ONE in every four psychiatric patients admitted to hospital has a record of drug abuse, according to psychiatrists.
Tai Po Hospital (大埔醫院) said 24 percent of the 106 male and 126 female patients aged 18 to 64 in its psychiatric ward had a record of drug abuse, up from 15 percent in 2008. The hospital also found the problem is more common among men (37.7 percent) than women (11 percent).
“About two to three years ago, the drugs the patients used were of a wider variety, including ketamine and marijuana,” said Dicky Chung Wai-sau (鍾維壽), chief of service in the psychiatry department.
“Nowadays, nine out of 10 take methamphetamine [ice].”
Chung said the substance causes serious psychiatric symptoms, including hallucinations and delusions of persecution, and increases the risk of psychosis.
Chan Fu (陳虎), associate consultant in psychiatry, said two years ago he treated a young patient who had drug problems and the side effects that came with it.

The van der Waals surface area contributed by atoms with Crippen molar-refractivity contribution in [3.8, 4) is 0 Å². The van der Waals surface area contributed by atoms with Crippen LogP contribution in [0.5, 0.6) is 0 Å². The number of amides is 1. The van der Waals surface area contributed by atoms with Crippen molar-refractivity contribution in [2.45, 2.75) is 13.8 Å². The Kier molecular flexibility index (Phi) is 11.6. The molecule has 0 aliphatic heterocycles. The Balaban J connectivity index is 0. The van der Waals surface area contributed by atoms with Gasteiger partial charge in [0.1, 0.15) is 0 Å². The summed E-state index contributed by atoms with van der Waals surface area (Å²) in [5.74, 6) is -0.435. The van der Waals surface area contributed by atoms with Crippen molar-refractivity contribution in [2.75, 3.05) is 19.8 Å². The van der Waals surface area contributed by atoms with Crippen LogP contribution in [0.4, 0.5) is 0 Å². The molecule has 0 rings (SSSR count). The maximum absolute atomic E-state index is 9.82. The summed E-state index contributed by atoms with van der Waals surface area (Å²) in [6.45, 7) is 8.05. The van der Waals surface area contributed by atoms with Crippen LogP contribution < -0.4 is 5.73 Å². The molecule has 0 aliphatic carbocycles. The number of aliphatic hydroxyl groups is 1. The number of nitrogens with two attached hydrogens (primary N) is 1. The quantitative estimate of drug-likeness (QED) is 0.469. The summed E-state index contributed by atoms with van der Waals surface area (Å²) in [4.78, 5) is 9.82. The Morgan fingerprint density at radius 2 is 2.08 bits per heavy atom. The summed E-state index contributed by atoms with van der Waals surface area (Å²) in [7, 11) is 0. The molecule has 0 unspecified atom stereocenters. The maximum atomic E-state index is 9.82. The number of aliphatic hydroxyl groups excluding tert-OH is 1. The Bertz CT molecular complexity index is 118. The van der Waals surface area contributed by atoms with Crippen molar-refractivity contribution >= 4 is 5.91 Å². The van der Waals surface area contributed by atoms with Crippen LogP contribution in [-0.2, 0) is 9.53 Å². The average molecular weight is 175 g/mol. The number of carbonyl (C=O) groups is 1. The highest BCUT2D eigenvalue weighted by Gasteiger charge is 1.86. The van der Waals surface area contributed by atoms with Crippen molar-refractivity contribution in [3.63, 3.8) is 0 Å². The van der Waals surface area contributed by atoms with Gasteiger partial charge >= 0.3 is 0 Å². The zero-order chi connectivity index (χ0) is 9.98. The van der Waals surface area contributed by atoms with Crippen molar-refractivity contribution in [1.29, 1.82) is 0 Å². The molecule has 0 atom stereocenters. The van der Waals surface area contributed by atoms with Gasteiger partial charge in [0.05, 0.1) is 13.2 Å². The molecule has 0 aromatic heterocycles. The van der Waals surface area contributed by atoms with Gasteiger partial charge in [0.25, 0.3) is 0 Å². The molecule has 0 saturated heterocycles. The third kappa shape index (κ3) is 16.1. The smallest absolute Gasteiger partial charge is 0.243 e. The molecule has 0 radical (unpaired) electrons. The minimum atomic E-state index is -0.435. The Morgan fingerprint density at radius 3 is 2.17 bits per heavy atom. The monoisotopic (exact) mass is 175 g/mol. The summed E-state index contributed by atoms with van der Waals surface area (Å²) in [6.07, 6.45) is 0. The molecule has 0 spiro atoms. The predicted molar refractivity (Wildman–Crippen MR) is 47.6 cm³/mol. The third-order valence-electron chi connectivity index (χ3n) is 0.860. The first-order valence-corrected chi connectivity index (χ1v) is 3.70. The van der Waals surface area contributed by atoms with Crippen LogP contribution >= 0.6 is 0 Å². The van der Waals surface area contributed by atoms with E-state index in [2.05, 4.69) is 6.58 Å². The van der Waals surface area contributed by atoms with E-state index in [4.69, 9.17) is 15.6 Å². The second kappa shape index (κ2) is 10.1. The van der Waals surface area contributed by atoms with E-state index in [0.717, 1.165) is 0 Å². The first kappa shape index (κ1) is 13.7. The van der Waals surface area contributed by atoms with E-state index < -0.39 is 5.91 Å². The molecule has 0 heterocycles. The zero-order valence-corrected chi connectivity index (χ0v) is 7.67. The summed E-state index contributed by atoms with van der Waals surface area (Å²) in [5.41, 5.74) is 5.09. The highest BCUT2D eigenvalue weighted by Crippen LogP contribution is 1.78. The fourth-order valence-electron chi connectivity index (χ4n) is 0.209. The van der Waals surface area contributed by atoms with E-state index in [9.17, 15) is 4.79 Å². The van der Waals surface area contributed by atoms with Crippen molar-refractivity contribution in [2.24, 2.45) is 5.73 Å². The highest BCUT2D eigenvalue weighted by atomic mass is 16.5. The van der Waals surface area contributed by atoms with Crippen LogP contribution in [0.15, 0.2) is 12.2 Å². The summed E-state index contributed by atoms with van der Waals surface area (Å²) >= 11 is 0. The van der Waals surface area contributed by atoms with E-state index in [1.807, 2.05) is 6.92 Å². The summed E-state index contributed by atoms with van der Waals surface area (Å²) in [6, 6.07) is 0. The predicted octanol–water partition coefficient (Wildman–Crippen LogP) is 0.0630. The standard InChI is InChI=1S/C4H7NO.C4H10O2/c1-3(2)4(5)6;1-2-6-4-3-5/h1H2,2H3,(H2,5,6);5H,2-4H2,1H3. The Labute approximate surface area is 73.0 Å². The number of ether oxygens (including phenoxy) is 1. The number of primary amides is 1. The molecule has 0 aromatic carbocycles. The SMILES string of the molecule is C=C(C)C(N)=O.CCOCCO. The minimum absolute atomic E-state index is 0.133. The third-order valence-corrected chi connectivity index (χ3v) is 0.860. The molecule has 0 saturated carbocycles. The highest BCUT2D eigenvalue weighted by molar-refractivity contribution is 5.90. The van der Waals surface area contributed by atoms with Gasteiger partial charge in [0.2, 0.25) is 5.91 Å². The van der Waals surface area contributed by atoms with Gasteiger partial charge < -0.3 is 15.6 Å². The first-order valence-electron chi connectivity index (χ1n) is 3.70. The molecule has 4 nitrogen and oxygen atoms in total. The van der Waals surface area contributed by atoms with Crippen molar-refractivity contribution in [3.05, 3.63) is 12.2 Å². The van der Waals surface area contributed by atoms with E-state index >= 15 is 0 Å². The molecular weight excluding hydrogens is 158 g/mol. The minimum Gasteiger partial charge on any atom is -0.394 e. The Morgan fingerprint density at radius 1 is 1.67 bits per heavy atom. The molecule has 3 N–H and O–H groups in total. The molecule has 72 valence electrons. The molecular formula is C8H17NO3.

The patient, about 18 or 19, had been relying on methamphetamine for about two years, and his condition was so bad that even the rehabilitation centre where he lived could not handle him.
“He had very serious visual and auditory hallucinations as well as delusions, believing that people would harm him,” Chan said. “His cognitive ability was also impaired. He could not even recall his home address and telephone number.”
The patient had to be admitted to Tai Po Hospital and was later returned to the rehab centre where he stayed for another year.
Chan said the patient has shown improvement and is now 80 to 90 percent recovered.
But the psychiatrist noted not every patient can make the same progress, as every person reacts differently to the drug.
(This article is published on Sing Tao Daily on 5 September 2016)
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